As mediators between symbolic realms, outcaste groups included not just undertakers but midwives. They included not just those who cleaned latrines, but those who cleaned temple grounds. Japanese conceptions of pollution (kegare) therefore must be seen in terms quite distinct from modern notions of hygiene (see Douglas, 1966). The term most often translated as purity, hare, literally means bright, clear, or pure, and can be defined more generally as “that which enhances life and is creative” (Law, 1997, p.60). Pollution, or kegare, is “that which undoes life and leads to death and destruction” (ibid., p.61), and yet it also contains within it generative powers (see Yamaguchi, 1977, p.154; Yoshida, 1981, p.44). In the Kojiki and Nihongi, the eighth century chronicles of the gods and early kings (Japan’s creation myths) various bodily excretions and body parts that are considered polluting have powerfully generative powers when handled in ritually proper ways (Law, 1997, p.65).
While the purity/pollution framework provides a powerful analytic tool, scholars writing from the political perspective reject ahistorical notions of a deep structure of Japanese thought. Herman Ooms argues that the idiom of purity and pollution was applied situationally rather than universally, even in premodern Japan (1996, chapter 6). Ooms writes that the application of the pollution concept “could be customary (but custom is flexible), institutional (but institutions change), or situational (and therefore contestable)” (ibid., p.275). He describes a case in which local authorities in one province conveniently ignored the pollution concept, intervening on behalf of Burakumin (then commonly referred to as Kawata, lit. “leather worker”) under their jurisdiction in a conflict with non-Burakumin peasants from a neighboring region (ibid., p.257-261).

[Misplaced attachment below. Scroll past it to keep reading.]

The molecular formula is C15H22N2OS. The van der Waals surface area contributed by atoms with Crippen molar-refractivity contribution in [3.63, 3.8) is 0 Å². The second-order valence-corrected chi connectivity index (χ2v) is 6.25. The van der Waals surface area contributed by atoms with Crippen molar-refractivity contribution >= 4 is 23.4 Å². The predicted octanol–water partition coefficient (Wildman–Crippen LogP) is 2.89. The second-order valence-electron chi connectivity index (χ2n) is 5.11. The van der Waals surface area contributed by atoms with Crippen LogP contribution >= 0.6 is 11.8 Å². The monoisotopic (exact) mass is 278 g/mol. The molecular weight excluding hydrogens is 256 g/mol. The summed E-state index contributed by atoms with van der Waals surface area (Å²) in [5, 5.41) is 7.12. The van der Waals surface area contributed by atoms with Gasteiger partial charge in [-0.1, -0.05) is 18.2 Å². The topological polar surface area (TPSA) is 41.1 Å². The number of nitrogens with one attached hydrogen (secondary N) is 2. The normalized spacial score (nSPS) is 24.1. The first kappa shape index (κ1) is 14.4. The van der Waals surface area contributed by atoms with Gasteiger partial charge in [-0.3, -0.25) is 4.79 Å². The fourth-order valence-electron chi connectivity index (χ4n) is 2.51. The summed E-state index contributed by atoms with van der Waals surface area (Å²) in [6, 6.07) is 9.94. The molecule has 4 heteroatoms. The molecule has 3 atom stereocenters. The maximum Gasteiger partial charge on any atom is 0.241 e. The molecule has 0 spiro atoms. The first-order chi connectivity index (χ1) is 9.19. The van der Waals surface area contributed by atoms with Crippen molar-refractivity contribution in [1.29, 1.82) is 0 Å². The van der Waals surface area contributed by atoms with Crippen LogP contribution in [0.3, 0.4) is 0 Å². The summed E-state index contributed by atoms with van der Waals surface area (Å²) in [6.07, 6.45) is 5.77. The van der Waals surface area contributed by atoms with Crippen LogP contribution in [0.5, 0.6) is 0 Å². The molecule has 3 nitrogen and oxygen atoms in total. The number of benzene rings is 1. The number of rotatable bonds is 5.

Ooms also notes that during the period of internecine warfare in the sixteenth century, Kawata were located in the center of castle towns because of the importance of leather workers for the manufacture of weapons and armor, and that they and their work was not stigmatized as it was later on (ibid., p.279; see also Ninomiya, 1933). Prejudice grew during the Tokugawa period, a time of relative political stability, and was accompanied by the relocation of Burakumin to the peripheries of towns and villages (Ooms, 1996, p.281) and the increasing usage of the disparaging term “eta” (lit. “defilement abundant”) to refer to them (ibid., p.282). Ooms contends that the concept of pollution was open to manipulation by parties interested in enforcing or establishing a social, economic, and political hierarchy.
Ian Neary (1989) presents a picture of the gradual politicization of Burakumin identity in the twentieth century that suggests that the cultural perspective is appropriate for understanding the construction of Burakumin at an earlier time while a political perspective is more appropriate for analyzing the modern situation. But even in the Tokugawa period, Kawata did not necessarily accept the negative labels applied to them (Ooms, 1996, p.248). While nineteenth century nativist scholars concocted theories of eta descent from captured Ainu or from shipwrecked Chinese, Kawata elites kept records of their geneologies suggesting descent from “the Japanese mythical figure Somin-shorai, a poor man who had become wealthy because he had lent his humble abode to a god,” or to divine figures such as Hakusan or Ebisu, or from the Minamoto shogun (ibid., p.307). Clearly, the purity/pollution complex existed in competition or juxtaposition with a variety of other cultural categories that allowed Kawata to construct positive mytho-histories for themselves.